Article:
In 1972, eight women started the marathon and all of them completed it from the starting line of the registered runners. It also made sports history.

In 1967, Katherine Switzer was known to be the first woman who had earned a number among the elite women's race. In 1975, the wheelchair division was added to the fastest marathon in Boston, and Bob Hall is known to have completed the race as per wheelchair division records.

Rosa Mota is known to have won three Boston crowns in 1987, 1988, and 1990.

The Olympic stadium in London is around 26 mi (41.8 km) from Windsor Castle. The four Olympic champions are known to have won in Boston.

Facts About The Boston Marathon

The Boston Athletic Association, founded in 1887, is a non-profit organization dedicated to 'encouraging all manly sports and promoting physical education,' according to its mission statement.

The New York City Marathon, which has been held since 1970, is one of the world's leading marathons.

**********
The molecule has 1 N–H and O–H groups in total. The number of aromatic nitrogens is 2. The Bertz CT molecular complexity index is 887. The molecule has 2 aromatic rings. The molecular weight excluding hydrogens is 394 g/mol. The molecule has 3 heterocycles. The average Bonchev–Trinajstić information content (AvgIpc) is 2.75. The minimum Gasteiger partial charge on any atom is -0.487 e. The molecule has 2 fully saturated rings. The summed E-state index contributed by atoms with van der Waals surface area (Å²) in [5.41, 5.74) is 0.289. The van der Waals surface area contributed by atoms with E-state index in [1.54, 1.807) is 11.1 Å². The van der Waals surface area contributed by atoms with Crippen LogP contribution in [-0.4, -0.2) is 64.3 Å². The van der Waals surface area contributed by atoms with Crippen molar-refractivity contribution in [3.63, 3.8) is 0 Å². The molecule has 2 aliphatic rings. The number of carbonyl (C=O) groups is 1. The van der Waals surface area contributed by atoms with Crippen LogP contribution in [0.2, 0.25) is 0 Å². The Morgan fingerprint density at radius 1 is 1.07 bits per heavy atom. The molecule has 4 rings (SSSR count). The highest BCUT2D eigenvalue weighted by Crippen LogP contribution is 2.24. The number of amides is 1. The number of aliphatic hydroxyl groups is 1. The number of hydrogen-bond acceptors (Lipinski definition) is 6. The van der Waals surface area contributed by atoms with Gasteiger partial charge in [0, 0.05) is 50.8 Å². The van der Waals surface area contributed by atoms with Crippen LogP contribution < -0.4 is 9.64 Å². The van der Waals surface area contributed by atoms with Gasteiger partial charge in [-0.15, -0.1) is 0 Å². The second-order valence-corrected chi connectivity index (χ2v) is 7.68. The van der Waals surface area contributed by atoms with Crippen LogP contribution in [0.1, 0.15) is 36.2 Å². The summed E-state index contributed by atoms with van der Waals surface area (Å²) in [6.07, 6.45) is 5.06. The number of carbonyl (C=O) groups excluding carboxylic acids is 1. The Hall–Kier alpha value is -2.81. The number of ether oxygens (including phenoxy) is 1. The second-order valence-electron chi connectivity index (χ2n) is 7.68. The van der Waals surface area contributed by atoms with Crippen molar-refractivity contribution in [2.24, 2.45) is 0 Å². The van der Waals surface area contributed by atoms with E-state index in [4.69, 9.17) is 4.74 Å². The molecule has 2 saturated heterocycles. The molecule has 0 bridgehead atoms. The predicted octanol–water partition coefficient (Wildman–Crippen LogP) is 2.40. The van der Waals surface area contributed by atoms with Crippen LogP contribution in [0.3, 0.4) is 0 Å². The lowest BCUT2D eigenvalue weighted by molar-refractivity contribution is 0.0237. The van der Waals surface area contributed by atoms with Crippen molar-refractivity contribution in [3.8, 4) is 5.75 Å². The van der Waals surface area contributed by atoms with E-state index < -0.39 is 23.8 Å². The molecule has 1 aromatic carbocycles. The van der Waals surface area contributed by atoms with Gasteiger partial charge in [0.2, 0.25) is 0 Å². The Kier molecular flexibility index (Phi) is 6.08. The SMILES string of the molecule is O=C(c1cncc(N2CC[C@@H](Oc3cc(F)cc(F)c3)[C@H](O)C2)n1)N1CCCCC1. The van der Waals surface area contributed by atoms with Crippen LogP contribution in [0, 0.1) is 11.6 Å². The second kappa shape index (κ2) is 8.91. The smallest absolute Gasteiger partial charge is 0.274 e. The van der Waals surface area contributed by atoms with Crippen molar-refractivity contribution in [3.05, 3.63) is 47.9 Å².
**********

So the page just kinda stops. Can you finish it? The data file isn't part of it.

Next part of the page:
For 10 years, the Boston Marathon was a 24.5 mi (39.4 km) road race for 15 runners.

Only 10 of them completed the race.

The unicorn, which is the Athletic Association's logo, is seen on the medal of the Marathon.

Boston originally used seemingly random numbers in its milestones, which is something that most races do not do.

Such milestones often look like 'Mile 1,'or 'Mile 15', for example. Although the signs were simply for effect, the checkpoints had been chosen for a reason: to assist event organizers in locating the necessary conveyance to go from one post to another. 

Every year, 30,000 runners participate in the Boston Marathon.

Every spring, approximately half a million people line up to watch them go by, giving the local economy a big boost.